The Rise of Human Chromosome 2: Beyond the Deme

This essay is the third of a series authored by Dave Wisker, Graduate Student in Molecular Ecology at the University of Central Missouri.

This series of essays counters common Intelligent Design/Creationist arguments against the fixation of the fusion that produced human chromosome 2. To recap briefly, ID/C’s argue that the fusion would have resulted in a chromosome with two centromeres, which would then be torn apart during meiosis. In “The Dicentric Problem” I explained how the presence of two centromeres does not necessarily interfere with proper segregation. ID/C’s also claim that heterozygotes for the fusion suffer from greatly reduced fertility, preventing the fusion from ever becoming fixed. I explained how this is not true for centric fusions in “The Fertility Problem” . Using realistic values for human populations, “Fixation Within a Deme” showed that the fixation probability of the fusion within a local breeding population, or deme, may be between 4.5 and 10 percent. This final essay will look at the probability of fixation for the fusion in the species as a whole.

Lande (1979) looked at the problem of fixation for chromosomal rearrangements with heterozygote disadvantage. He constructed a model with populations subdivided into numerous, semi-isolated subpopulations, or demes, in which spontaneous chromosome rearrangements with heterozygote disadvantage occur. In addition, the model included random extinction and colonization of demes. Lande did not include mechanisms like meiotic drive (see “Fixation Within a Deme” for explanation) in his model, letting genetic drift (i.e., chance) be the primary force for fixation within a deme. He found that the biggest obstacle to overall fixation was establishment of the fusion within one deme. The overall fixation probability turned out to be the probability of fixation within that first deme:

Once established in a deme, a negatively heterotic [one with a selective disadvantage for heterozygotes–DW] gene arrangement can spread in homozygous form through a subdivided population by random local extinction and colonization. For this process, the fixation rate in a species composed of many semi-isolated demes is approximately equal to the rate of establishment of new gene arrangements in a single one of its demes.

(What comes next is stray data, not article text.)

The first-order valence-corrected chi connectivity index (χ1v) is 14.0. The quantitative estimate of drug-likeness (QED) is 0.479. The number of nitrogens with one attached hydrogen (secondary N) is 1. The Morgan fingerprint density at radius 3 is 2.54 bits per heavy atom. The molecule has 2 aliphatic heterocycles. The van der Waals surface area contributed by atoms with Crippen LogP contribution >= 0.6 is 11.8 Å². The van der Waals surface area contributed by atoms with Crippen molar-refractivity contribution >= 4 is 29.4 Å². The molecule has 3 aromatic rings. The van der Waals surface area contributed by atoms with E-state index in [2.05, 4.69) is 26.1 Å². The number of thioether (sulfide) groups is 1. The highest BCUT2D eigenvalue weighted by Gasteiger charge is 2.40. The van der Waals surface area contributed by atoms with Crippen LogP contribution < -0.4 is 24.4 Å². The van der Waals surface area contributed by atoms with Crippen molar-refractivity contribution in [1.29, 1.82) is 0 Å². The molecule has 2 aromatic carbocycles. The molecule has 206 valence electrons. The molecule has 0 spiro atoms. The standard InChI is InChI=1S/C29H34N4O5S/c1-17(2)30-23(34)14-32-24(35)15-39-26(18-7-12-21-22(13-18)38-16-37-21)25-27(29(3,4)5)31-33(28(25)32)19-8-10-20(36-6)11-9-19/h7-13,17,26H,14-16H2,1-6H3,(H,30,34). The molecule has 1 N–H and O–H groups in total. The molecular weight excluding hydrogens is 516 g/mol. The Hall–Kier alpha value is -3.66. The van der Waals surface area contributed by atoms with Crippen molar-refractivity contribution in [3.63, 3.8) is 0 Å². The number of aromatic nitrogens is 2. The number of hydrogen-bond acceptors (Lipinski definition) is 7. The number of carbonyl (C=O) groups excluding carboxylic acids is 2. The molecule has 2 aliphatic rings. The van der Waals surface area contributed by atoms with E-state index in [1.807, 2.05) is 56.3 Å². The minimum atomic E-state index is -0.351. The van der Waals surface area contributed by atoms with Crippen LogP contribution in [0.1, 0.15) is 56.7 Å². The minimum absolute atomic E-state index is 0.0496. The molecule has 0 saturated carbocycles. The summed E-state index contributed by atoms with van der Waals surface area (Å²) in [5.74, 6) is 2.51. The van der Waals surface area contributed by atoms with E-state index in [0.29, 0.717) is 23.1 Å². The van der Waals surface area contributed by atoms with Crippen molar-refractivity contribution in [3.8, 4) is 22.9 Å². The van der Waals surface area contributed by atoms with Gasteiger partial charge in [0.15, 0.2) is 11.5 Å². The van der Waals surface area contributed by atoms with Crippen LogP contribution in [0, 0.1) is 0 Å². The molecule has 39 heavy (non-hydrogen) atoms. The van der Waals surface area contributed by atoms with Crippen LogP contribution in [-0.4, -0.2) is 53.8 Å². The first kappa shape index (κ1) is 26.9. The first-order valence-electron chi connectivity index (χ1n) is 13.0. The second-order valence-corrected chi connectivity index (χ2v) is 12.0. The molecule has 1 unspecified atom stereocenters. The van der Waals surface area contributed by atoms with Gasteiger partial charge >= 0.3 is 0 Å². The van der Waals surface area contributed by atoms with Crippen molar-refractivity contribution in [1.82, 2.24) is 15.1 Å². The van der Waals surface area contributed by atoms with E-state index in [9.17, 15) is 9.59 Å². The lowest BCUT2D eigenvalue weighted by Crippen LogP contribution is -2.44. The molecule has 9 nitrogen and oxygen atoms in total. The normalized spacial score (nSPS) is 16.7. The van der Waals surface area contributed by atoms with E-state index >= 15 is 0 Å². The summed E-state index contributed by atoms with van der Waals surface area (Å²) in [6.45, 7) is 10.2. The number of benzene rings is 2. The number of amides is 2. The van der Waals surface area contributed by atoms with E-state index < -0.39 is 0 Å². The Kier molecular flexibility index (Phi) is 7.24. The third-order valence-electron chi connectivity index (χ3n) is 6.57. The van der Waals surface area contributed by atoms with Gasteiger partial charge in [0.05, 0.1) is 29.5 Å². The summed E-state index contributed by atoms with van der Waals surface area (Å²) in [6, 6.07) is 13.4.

In “Fixation Within a Deme”, I showed that meiotic drive plays a major role in influencing fixation of centric fusions in humans. In addition, the probable structure of early human populations is very similar to that used in Lande’s model. It is therefore reasonable to suggest the overall fixation probability for the human chromosome 2 fusion is at least the value of 4.5 -10% determined earlier.

Interestingly, there may be another factor that influenced the rise in frequency of human chromosome 2. Hedrick and Levin (1984) suggested a mechanism that greatly increases the probability of fixation for negatively heterotic chromosome rearrangements during migration and colonization of other demes. They pointed out that the process of colonization often involves small groups of individuals, so genetic drift in the form of the “founder effect” plays an important role. Furthermore, the individuals in these founder groups may be closely related. So, if a chromosome rearrangement becomes established in a deme, then any founder groups derived from it will already have the rearrangement at a very high frequency to start with. If the group establishes itself in an unoccupied area, fixation would be instantaneous for that deme. If the group joins another existing group, given that most demes are small, the newcomers may compose a significant percentage of the combined deme. Therefore, the initial frequency of the rearrangement could already be high enough to exceed the unstable equilibrium frequency (see “Fixation Within a Deme” for discussion of this) and thus drive the rearrangement to fixation there as well. Hedrick and Levin called this “kin-founding”. They note that kin-founding is common in many groups of organisms. Anthropological data confirms this in humans (Fix, 1978). Since Lande’s model does not incorporate mechanisms that influence fixation such as meiotic drive and kin-founding, there is reason to believe that the overall fixation probability for human chromosome 2 may be higher than the base calculation for the deme.

In conclusion, this series of essays effectively counters every ID/C claim about the probability of fixation of human chromosome 2, using actual data from human populations as well as population models based on plausible assumptions. It is up to the ID/C community to present data that specifically supports their contentions.

Many thanks to Art Hunt for discussions and publishing help, and the PT crew for encouragement. Many thanks also to the ID proponent ‘Ilion’ (wherever he may be) for getting me mad enough to actually put it all together.


Fix AG (1978). The role of kin-structured migration in genetic microdifferentiation. Ann. Hum. Genet. Lond. 41: 329-339.

Hedrick PW & DA Levin (1984). Kin-founding and the fixation of chromosomal variants. Amer. Nat. 124(6): 789-787

Lande R (1979). Effective deme sizes during long-term evolution estimated from rates of chromosomal rearrangement. Evolution 33(1): 234-251.